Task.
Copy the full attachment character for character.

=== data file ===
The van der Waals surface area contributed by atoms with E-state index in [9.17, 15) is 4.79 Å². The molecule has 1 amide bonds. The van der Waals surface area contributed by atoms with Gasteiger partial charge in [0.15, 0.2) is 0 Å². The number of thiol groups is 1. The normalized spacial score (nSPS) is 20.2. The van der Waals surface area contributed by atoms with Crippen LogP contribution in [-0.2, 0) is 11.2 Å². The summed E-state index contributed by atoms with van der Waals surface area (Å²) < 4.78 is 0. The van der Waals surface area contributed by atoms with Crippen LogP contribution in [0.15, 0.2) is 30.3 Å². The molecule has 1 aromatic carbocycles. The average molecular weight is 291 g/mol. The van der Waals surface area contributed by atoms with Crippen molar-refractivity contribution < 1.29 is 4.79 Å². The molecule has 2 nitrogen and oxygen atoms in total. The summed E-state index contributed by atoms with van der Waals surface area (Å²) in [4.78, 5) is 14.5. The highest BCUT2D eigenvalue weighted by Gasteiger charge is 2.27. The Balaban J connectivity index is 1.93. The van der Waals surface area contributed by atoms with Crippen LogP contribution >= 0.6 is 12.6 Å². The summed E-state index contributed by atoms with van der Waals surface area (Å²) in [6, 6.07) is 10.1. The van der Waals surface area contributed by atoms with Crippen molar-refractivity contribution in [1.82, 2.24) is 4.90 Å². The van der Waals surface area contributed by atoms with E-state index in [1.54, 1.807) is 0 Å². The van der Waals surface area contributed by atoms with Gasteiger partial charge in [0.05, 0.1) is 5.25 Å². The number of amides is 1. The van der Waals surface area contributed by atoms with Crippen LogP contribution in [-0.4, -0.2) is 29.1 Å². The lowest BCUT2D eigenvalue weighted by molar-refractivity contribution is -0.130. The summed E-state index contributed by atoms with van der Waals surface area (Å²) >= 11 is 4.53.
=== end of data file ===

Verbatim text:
The van der Waals surface area contributed by atoms with E-state index in [9.17, 15) is 4.79 Å². The molecule has 1 amide bonds. The van der Waals surface area contributed by atoms with Gasteiger partial charge in [0.15, 0.2) is 0 Å². The number of thiol groups is 1. The normalized spacial score (nSPS) is 20.2. The van der Waals surface area contributed by atoms with Crippen LogP contribution in [-0.2, 0) is 11.2 Å². The summed E-state index contributed by atoms with van der Waals surface area (Å²) < 4.78 is 0. The van der Waals surface area contributed by atoms with Crippen LogP contribution in [0.15, 0.2) is 30.3 Å². The molecule has 1 aromatic carbocycles. The average molecular weight is 291 g/mol. The van der Waals surface area contributed by atoms with Crippen molar-refractivity contribution < 1.29 is 4.79 Å². The molecule has 2 nitrogen and oxygen atoms in total. The summed E-state index contributed by atoms with van der Waals surface area (Å²) in [4.78, 5) is 14.5. The highest BCUT2D eigenvalue weighted by Gasteiger charge is 2.27. The Balaban J connectivity index is 1.93. The van der Waals surface area contributed by atoms with Crippen LogP contribution >= 0.6 is 12.6 Å². The summed E-state index contributed by atoms with van der Waals surface area (Å²) in [6, 6.07) is 10.1. The van der Waals surface area contributed by atoms with Crippen molar-refractivity contribution in [1.82, 2.24) is 4.90 Å². The van der Waals surface area contributed by atoms with E-state index in [1.54, 1.807) is 0 Å². The van der Waals surface area contributed by atoms with Gasteiger partial charge in [0.05, 0.1) is 5.25 Å². The number of amides is 1. The van der Waals surface area contributed by atoms with Crippen LogP contribution in [-0.4, -0.2) is 29.1 Å². The lowest BCUT2D eigenvalue weighted by molar-refractivity contribution is -0.130. The summed E-state index contributed by atoms with van der Waals surface area (Å²) >= 11 is 4.53.